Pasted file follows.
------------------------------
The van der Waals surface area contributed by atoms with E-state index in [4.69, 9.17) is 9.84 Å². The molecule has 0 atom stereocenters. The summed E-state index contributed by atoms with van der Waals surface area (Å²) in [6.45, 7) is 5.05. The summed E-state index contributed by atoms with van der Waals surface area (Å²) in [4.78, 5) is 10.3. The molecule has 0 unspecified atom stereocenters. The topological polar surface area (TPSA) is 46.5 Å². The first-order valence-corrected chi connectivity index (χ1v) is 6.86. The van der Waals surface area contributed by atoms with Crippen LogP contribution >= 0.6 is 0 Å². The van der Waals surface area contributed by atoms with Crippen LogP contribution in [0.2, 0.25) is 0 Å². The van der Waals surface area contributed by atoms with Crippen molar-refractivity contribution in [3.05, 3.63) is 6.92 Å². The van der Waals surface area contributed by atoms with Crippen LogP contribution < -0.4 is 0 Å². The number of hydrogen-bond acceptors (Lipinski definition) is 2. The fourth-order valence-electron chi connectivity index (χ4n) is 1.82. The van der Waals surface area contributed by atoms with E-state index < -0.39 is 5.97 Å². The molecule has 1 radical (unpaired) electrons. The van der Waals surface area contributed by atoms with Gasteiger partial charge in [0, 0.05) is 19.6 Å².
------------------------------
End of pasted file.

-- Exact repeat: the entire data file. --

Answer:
The van der Waals surface area contributed by atoms with E-state index in [4.69, 9.17) is 9.84 Å². The molecule has 0 atom stereocenters. The summed E-state index contributed by atoms with van der Waals surface area (Å²) in [6.45, 7) is 5.05. The summed E-state index contributed by atoms with van der Waals surface area (Å²) in [4.78, 5) is 10.3. The molecule has 0 unspecified atom stereocenters. The topological polar surface area (TPSA) is 46.5 Å². The first-order valence-corrected chi connectivity index (χ1v) is 6.86. The van der Waals surface area contributed by atoms with Crippen LogP contribution >= 0.6 is 0 Å². The van der Waals surface area contributed by atoms with Crippen LogP contribution in [0.2, 0.25) is 0 Å². The van der Waals surface area contributed by atoms with Crippen molar-refractivity contribution in [3.05, 3.63) is 6.92 Å². The van der Waals surface area contributed by atoms with Crippen LogP contribution < -0.4 is 0 Å². The number of hydrogen-bond acceptors (Lipinski definition) is 2. The fourth-order valence-electron chi connectivity index (χ4n) is 1.82. The van der Waals surface area contributed by atoms with E-state index < -0.39 is 5.97 Å². The molecule has 1 radical (unpaired) electrons. The van der Waals surface area contributed by atoms with Gasteiger partial charge in [0, 0.05) is 19.6 Å².